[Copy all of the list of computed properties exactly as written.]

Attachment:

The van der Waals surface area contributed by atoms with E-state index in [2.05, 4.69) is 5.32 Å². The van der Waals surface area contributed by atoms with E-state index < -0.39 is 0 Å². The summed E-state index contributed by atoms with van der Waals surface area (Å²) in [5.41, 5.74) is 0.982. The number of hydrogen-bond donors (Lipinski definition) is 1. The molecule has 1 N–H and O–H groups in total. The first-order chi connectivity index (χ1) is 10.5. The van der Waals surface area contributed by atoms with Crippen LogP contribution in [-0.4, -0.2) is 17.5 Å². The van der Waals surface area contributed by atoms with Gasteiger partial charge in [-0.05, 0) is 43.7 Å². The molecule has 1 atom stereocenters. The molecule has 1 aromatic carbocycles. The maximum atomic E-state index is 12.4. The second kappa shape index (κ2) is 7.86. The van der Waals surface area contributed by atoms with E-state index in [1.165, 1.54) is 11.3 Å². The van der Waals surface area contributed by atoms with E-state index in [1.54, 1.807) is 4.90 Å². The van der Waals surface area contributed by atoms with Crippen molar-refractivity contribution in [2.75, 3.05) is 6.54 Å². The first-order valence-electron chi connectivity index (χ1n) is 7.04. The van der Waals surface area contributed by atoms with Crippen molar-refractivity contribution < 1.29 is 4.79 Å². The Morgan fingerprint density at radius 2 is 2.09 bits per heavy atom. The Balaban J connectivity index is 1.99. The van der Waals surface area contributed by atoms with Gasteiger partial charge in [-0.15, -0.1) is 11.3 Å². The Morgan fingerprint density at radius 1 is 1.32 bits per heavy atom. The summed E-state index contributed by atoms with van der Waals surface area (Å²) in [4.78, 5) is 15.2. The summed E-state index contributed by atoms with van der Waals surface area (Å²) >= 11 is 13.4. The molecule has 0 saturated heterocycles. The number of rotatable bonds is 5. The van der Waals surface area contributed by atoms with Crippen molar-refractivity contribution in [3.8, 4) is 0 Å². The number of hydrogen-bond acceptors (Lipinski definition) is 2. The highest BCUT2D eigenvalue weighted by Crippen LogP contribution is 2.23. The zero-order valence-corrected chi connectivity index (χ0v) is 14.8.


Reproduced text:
The van der Waals surface area contributed by atoms with E-state index in [2.05, 4.69) is 5.32 Å². The van der Waals surface area contributed by atoms with E-state index < -0.39 is 0 Å². The summed E-state index contributed by atoms with van der Waals surface area (Å²) in [5.41, 5.74) is 0.982. The number of hydrogen-bond donors (Lipinski definition) is 1. The molecule has 1 N–H and O–H groups in total. The first-order chi connectivity index (χ1) is 10.5. The van der Waals surface area contributed by atoms with Crippen LogP contribution in [-0.4, -0.2) is 17.5 Å². The van der Waals surface area contributed by atoms with Gasteiger partial charge in [-0.05, 0) is 43.7 Å². The molecule has 1 atom stereocenters. The molecule has 1 aromatic carbocycles. The maximum atomic E-state index is 12.4. The second kappa shape index (κ2) is 7.86. The van der Waals surface area contributed by atoms with E-state index in [1.165, 1.54) is 11.3 Å². The van der Waals surface area contributed by atoms with E-state index in [1.54, 1.807) is 4.90 Å². The van der Waals surface area contributed by atoms with Crippen molar-refractivity contribution in [2.75, 3.05) is 6.54 Å². The first-order valence-electron chi connectivity index (χ1n) is 7.04. The van der Waals surface area contributed by atoms with Crippen molar-refractivity contribution < 1.29 is 4.79 Å². The Morgan fingerprint density at radius 2 is 2.09 bits per heavy atom. The Balaban J connectivity index is 1.99. The van der Waals surface area contributed by atoms with Gasteiger partial charge in [-0.15, -0.1) is 11.3 Å². The Morgan fingerprint density at radius 1 is 1.32 bits per heavy atom. The summed E-state index contributed by atoms with van der Waals surface area (Å²) in [4.78, 5) is 15.2. The summed E-state index contributed by atoms with van der Waals surface area (Å²) >= 11 is 13.4. The molecule has 0 saturated heterocycles. The number of rotatable bonds is 5. The van der Waals surface area contributed by atoms with Crippen molar-refractivity contribution in [3.8, 4) is 0 Å². The number of hydrogen-bond acceptors (Lipinski definition) is 2. The highest BCUT2D eigenvalue weighted by Crippen LogP contribution is 2.23. The zero-order valence-corrected chi connectivity index (χ0v) is 14.8.